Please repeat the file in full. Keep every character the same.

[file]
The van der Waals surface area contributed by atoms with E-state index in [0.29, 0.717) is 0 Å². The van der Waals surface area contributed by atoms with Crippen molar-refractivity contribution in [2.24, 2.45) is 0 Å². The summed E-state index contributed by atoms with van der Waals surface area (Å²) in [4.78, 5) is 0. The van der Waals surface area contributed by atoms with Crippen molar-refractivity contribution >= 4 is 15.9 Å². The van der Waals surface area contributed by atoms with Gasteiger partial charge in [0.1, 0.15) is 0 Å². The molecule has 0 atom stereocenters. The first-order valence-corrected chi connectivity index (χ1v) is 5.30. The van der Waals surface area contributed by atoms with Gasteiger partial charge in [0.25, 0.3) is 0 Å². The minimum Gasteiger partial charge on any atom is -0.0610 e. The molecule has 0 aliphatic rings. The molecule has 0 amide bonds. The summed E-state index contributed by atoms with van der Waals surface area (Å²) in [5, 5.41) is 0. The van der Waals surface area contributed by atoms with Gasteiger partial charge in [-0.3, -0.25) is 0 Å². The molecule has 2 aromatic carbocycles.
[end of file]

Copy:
The van der Waals surface area contributed by atoms with E-state index in [0.29, 0.717) is 0 Å². The van der Waals surface area contributed by atoms with Crippen molar-refractivity contribution in [2.24, 2.45) is 0 Å². The summed E-state index contributed by atoms with van der Waals surface area (Å²) in [4.78, 5) is 0. The van der Waals surface area contributed by atoms with Crippen molar-refractivity contribution >= 4 is 15.9 Å². The van der Waals surface area contributed by atoms with Gasteiger partial charge in [0.1, 0.15) is 0 Å². The molecule has 0 atom stereocenters. The first-order valence-corrected chi connectivity index (χ1v) is 5.30. The van der Waals surface area contributed by atoms with Gasteiger partial charge in [0.25, 0.3) is 0 Å². The minimum Gasteiger partial charge on any atom is -0.0610 e. The molecule has 0 aliphatic rings. The molecule has 0 amide bonds. The summed E-state index contributed by atoms with van der Waals surface area (Å²) in [5, 5.41) is 0. The van der Waals surface area contributed by atoms with Gasteiger partial charge in [-0.3, -0.25) is 0 Å². The molecule has 2 aromatic carbocycles.